Arctic geese, including greater white-fronted geese, lesser snow geese, and Ross’s geese, populations
have grown and shifted their winter distribution east from their historical
wintering range in the Central Flyway. Consequently, competition among
waterfowl species for food resources has increased in the Mississippi Alluvial
Valley (MAV). University of Arkansas researchers Ethan Massey and Doug Osborne
developed a project to study changes in diet and body condition over time of Arctic
geese wintering in the MAV. To do so, they collected geese foraging in rice,
soybean, and corn fields from October – February 2015-16 and 2016-17. In
general, Artic geese foraged on waste grain in rice and corn fields during
early winter. They switch to grasses in soybean fields during late winter.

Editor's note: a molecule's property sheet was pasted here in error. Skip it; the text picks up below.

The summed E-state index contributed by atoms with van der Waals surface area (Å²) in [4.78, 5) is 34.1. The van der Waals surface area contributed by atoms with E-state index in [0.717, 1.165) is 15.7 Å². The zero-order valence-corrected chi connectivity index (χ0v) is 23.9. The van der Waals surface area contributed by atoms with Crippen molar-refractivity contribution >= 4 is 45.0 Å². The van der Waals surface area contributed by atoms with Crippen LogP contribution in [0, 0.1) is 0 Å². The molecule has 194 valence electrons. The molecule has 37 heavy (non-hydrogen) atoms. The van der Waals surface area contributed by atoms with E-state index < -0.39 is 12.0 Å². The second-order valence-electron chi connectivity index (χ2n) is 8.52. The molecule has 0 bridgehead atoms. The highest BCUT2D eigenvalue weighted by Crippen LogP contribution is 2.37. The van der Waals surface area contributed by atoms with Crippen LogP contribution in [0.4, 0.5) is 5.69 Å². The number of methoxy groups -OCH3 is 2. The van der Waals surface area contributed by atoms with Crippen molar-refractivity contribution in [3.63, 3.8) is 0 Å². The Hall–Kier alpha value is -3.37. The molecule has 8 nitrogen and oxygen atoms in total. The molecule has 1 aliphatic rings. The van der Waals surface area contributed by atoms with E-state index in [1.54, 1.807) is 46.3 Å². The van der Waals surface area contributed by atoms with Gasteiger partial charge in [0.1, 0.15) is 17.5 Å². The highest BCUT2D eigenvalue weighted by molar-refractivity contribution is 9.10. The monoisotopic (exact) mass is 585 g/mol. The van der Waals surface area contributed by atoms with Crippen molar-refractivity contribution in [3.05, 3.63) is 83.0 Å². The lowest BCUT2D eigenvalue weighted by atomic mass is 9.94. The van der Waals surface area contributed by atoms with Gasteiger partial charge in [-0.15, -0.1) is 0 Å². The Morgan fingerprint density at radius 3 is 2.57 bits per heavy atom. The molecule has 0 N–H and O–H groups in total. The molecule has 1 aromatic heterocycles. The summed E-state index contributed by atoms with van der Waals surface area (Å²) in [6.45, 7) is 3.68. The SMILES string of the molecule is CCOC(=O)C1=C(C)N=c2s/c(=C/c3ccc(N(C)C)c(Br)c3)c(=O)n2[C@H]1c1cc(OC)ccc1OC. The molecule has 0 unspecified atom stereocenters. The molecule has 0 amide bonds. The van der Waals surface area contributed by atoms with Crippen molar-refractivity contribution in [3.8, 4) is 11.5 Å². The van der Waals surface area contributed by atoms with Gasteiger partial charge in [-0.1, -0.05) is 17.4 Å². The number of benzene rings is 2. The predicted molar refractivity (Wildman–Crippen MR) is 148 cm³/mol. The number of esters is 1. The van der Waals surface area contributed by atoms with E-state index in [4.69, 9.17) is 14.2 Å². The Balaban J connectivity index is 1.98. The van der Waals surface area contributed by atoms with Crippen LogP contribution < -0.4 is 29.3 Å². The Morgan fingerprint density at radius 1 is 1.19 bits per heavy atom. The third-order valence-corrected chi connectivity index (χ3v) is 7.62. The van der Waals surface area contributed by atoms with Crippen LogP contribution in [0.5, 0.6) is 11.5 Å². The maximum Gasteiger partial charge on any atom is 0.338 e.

Geese feeding on waste grain gained weight from October to November.
After shifting to grass, the geese lost weight, having the lowest fat stores in
February. These changes in body condition over time demonstrate the importance
of high-energy foods like waste grain for building fat reserves in wintering
geese. The decline in fat as winter progresses may be driven by numerous
factors, including food depletion, changes in goose physiology, or the effects
of hunting pressure in the rice growing regions of Arkansas. This study will aid
managers and conservation planners in understanding how this expanding winter
goose population is impacting the availability of foraging resources in the MAV.